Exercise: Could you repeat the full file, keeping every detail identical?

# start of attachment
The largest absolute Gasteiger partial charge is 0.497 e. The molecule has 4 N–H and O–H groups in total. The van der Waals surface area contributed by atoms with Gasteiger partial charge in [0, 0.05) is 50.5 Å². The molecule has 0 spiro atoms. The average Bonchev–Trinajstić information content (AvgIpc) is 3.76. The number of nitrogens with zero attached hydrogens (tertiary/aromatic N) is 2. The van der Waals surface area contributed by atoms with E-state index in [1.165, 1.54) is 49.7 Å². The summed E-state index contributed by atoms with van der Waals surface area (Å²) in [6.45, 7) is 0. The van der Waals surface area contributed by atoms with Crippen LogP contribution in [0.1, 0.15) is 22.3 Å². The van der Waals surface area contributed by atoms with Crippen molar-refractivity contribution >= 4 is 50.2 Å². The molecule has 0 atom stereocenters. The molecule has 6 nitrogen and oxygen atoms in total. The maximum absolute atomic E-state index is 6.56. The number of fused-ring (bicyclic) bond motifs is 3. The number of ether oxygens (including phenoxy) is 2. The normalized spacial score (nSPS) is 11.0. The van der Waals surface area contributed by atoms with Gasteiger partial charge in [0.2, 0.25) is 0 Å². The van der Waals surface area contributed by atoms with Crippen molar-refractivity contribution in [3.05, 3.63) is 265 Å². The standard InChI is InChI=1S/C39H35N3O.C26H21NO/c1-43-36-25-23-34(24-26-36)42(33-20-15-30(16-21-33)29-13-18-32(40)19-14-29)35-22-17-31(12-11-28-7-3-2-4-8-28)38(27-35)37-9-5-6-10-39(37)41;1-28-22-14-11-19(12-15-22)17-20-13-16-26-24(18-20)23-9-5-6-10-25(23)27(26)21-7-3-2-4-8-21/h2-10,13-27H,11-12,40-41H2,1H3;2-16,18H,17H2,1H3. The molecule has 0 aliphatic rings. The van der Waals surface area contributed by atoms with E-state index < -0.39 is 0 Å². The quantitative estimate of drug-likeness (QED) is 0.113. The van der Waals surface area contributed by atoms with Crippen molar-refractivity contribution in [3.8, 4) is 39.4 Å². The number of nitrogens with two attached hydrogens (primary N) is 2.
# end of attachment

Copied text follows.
The largest absolute Gasteiger partial charge is 0.497 e. The molecule has 4 N–H and O–H groups in total. The van der Waals surface area contributed by atoms with Gasteiger partial charge in [0, 0.05) is 50.5 Å². The molecule has 0 spiro atoms. The average Bonchev–Trinajstić information content (AvgIpc) is 3.76. The number of nitrogens with zero attached hydrogens (tertiary/aromatic N) is 2. The van der Waals surface area contributed by atoms with E-state index in [1.165, 1.54) is 49.7 Å². The summed E-state index contributed by atoms with van der Waals surface area (Å²) in [6.45, 7) is 0. The van der Waals surface area contributed by atoms with Crippen LogP contribution in [0.1, 0.15) is 22.3 Å². The van der Waals surface area contributed by atoms with Crippen molar-refractivity contribution >= 4 is 50.2 Å². The molecule has 0 atom stereocenters. The molecule has 6 nitrogen and oxygen atoms in total. The maximum absolute atomic E-state index is 6.56. The number of fused-ring (bicyclic) bond motifs is 3. The number of ether oxygens (including phenoxy) is 2. The normalized spacial score (nSPS) is 11.0. The van der Waals surface area contributed by atoms with Gasteiger partial charge in [0.2, 0.25) is 0 Å². The van der Waals surface area contributed by atoms with Crippen molar-refractivity contribution in [3.05, 3.63) is 265 Å². The standard InChI is InChI=1S/C39H35N3O.C26H21NO/c1-43-36-25-23-34(24-26-36)42(33-20-15-30(16-21-33)29-13-18-32(40)19-14-29)35-22-17-31(12-11-28-7-3-2-4-8-28)38(27-35)37-9-5-6-10-39(37)41;1-28-22-14-11-19(12-15-22)17-20-13-16-26-24(18-20)23-9-5-6-10-25(23)27(26)21-7-3-2-4-8-21/h2-10,13-27H,11-12,40-41H2,1H3;2-16,18H,17H2,1H3. The molecule has 0 aliphatic rings. The van der Waals surface area contributed by atoms with E-state index < -0.39 is 0 Å². The quantitative estimate of drug-likeness (QED) is 0.113. The van der Waals surface area contributed by atoms with Crippen molar-refractivity contribution in [3.8, 4) is 39.4 Å². The number of nitrogens with two attached hydrogens (primary N) is 2.